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US Adds 28 Chinese Firms, 10 Others to Trade Blacklist

The latest additions includes units of genomics giant BGI, which was linked to repression of ethnic minorities, plus firms linked to ballistic missiles, or surveillance equipment used by Burma’s military

China has imposed curbs on foreign travel for bankers and state workers.
Curbs on personal foreign travel have long applied to senior state officials and state executives with access to confidential information, but these limits now appear to apply to millions of civil servants, and state-enterprise workers. Reuters file image.


Chinese companies figured prominently on the latest additions announced on Thursday to the US government’s trade blacklist.

A further 38 companies from six countries – China (28), Pakistan (4), Myanmar (3), Belarus, Russia and Taiwan – were put on the US Department of Commerce’s Entity List for a range of reasons.

They include units of Chinese genomics giant BGI allegedly used to repress ethnic minorities in China, plus firms allegedly helping to develop ballistic missiles, or helping China’s military to modernize, and companies “providing surveillance equipment and services to Burma’s military regime”.

The US Department of Commerce, which oversees export controls, said BGI Research and BGI Tech Solutions (Hongkong) pose “a significant risk” of contributing to Chinese government surveillance. Also listed was BGI’s forensics subsidiary, Forensics Genomics International.

“The addition of these entities is based upon information that indicates their collection and analysis of genetic data poses a significant risk of contributing to monitoring and surveillance by the government of China, which has been utilized in the repression of ethnic minorities in China,” the statement said.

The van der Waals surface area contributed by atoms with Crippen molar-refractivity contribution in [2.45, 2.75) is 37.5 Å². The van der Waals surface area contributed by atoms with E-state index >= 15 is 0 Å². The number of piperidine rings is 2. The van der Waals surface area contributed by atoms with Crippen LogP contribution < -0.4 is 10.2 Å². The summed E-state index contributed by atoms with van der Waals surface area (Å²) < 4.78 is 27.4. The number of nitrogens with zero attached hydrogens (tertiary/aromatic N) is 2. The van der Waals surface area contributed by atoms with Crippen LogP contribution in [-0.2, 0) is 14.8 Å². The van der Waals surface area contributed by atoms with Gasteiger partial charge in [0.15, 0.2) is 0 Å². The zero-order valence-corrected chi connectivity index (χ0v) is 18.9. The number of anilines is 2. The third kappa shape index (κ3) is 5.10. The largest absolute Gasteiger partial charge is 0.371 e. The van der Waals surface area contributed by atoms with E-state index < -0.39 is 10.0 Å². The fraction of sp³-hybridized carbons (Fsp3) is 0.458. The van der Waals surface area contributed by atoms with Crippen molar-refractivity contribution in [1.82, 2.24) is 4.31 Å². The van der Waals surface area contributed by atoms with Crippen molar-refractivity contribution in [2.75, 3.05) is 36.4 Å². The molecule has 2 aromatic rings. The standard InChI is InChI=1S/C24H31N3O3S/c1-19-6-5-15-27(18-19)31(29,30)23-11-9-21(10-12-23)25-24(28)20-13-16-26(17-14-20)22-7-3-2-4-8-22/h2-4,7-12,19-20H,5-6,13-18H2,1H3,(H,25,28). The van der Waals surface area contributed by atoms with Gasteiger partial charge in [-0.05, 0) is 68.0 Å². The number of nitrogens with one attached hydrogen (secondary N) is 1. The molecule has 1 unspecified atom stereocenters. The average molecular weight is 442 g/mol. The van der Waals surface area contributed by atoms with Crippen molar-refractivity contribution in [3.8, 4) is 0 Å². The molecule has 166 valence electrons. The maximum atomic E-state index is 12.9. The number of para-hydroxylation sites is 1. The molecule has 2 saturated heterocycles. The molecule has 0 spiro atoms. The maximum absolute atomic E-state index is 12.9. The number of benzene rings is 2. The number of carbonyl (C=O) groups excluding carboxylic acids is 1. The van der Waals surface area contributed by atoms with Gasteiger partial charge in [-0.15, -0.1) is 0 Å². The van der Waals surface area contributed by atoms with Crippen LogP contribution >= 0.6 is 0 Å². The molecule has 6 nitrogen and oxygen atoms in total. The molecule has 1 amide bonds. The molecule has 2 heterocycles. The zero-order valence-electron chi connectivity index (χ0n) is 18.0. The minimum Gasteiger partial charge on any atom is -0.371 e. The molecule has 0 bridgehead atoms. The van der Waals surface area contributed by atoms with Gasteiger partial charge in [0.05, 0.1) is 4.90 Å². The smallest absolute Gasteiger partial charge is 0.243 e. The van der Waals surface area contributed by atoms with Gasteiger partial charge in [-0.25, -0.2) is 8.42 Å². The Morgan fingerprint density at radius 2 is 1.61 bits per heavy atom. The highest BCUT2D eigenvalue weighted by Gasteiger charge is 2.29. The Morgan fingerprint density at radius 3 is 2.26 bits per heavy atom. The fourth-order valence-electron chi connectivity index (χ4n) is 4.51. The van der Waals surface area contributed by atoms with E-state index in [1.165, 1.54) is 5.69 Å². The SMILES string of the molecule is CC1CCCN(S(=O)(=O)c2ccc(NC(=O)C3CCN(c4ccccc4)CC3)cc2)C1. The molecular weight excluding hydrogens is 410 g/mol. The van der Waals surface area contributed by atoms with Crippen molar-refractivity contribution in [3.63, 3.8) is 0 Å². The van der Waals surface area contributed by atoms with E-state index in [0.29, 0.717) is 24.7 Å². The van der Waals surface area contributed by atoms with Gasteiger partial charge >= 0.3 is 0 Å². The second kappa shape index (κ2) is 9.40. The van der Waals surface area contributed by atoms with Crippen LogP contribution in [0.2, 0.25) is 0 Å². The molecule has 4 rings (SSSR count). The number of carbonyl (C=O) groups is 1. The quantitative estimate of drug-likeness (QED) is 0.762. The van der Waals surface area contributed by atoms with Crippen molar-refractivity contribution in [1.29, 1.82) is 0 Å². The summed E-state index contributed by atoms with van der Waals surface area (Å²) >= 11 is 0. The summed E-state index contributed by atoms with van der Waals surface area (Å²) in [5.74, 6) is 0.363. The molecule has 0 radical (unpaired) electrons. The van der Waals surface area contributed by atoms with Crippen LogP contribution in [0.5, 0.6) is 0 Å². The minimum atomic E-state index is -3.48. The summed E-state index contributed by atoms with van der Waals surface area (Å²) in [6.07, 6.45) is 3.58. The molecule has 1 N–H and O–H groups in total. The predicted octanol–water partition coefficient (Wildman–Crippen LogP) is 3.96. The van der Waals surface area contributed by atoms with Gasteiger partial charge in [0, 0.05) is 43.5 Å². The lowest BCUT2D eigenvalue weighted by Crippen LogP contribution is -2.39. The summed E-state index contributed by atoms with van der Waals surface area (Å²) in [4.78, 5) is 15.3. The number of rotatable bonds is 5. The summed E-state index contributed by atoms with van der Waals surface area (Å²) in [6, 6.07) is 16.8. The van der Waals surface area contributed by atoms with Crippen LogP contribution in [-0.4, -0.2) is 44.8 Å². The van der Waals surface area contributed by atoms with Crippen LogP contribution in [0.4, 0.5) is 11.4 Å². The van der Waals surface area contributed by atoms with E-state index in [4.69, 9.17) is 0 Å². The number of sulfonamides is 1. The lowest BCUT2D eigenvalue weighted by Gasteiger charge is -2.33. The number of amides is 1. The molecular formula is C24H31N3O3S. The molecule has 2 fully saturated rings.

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Genetic data from ethnic minorities

Previously it was reported that BGI was collecting genetic data from millions of women for sweeping research on the traits of populations, and collaborates with China’s military.

In 2020, the Commerce Department added two units of BGI Group, the world’s largest genomics company, to its economic blacklist over allegations it conducted genetic analyses used to further the repression of China’s minority Uyghurs.

Beijing has denied wrongdoing. BGI denied allegations of wrongdoing at the time, saying it “does not engage in unethical practices and does not provide gene technology for the surveillance of Uyghurs,” CNN reported.

Chinese cloud computing firm Inspur was also among the latest additions, which are likely to further strain relations with Beijing.

The Commerce Department accused Inspur of acquiring and attempting to acquire US goods to support China’s military modernization efforts.

The companies and the Chinese embassy in Washington did not immediately respond to requests for comment.

Being added to the Entity List makes it hard for targeted companies to receive shipments of US goods from suppliers.


Links to Russian military, Pakistani missiles, Burmese army

This week’s additions includes several entities that Commerce officials said were supplying or attempting to supply a sanctioned entity in Iran, three firms in Russia, plus others in Belarus and Taiwan said to be contributing to Russia’s military.

It also targeted companies in China and Myanmar for violations of human rights, and went after companies in China and Pakistan for contributing to ballistic missile programmes of concern, including Pakistan’s.

“When we identify entities that pose a national security or foreign policy concern for the United States, we add them to the Entity List to ensure we can scrutinize their transactions,” Assistant Commerce Secretary Thea Kendler said in a statement.

Tensions between Washington and Beijing have been high since the Biden administration last month shot down a suspected Chinese spy balloon that had crossed the US mainland.

“We cannot allow our adversaries to misuse and abuse technology to commit human rights abuses and other acts of oppression,” Assistant Secretary of Commerce for Export Enforcement Matthew Axelrod said.

“That’s why we’re committed to preventing bad actors from siphoning off our technology. We will take an all-tools approach to combat this threat.”


  • Jim Pollard with Reuters




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Jim Pollard

Jim Pollard is an Australian journalist based in Thailand since 1999. He worked for News Ltd papers in Sydney, Perth, London and Melbourne before travelling through SE Asia in the late 90s. He was a senior editor at The Nation for 17+ years.


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